The withdrawal of the welfare state: elderly care in Sweden in the 1990s
Publikation/Tidskrift/Serie: European Journal of Social Work
In Sweden, clear changes in the care of the elderly have occurred during the 1990s, with fewer people being provided public care, although greater efforts are now directed towards those most in need of help. Elderly people are cared for increasingly in other ways: by the family, by means of market-provided care, and by voluntary and informal means. Differences between municipalities are considerable. A comparative study was conducted in eight Swedish municipalities, four of them characterized by extensive reorganization of home-help services, and the other four constituting a reference group where such changes had not occurred. The aim was to examine processes of setting local priorities and adjustments in a period of marked structural change. Interviews with local politicians, administrators, professionals, and union representatives, and with the elderly themselves, were the main sources of data. The process of determining the extent and content of home care services in the municipalities was found to be a complex process, one involving a number of partly interdependent factors. Restructuring was found to be greatest in the context of a traditionally strong reliance on home-help services, rather than in the context of institutionalized care, where administrative decision-making and a medical and rehabilitative perspective dominated.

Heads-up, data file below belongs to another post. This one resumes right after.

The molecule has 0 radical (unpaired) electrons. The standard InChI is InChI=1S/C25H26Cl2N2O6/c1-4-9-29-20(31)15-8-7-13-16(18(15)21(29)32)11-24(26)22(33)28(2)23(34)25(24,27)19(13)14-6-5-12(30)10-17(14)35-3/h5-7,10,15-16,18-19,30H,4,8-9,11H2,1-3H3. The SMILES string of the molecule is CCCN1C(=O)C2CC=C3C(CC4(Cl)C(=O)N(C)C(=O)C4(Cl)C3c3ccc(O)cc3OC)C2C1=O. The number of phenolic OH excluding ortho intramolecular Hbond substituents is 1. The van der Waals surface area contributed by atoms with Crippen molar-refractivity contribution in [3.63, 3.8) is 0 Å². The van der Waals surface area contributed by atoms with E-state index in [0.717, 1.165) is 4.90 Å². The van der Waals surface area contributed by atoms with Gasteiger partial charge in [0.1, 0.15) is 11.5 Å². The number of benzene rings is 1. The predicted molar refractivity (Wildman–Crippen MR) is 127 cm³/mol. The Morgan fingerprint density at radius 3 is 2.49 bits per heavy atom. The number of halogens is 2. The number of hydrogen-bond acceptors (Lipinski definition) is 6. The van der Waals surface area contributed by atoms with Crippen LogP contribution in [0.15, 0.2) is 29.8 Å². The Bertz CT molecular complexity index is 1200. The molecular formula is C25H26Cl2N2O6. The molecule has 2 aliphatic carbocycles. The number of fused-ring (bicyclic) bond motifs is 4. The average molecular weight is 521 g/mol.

- Social Work
- ISSN: 1369-1457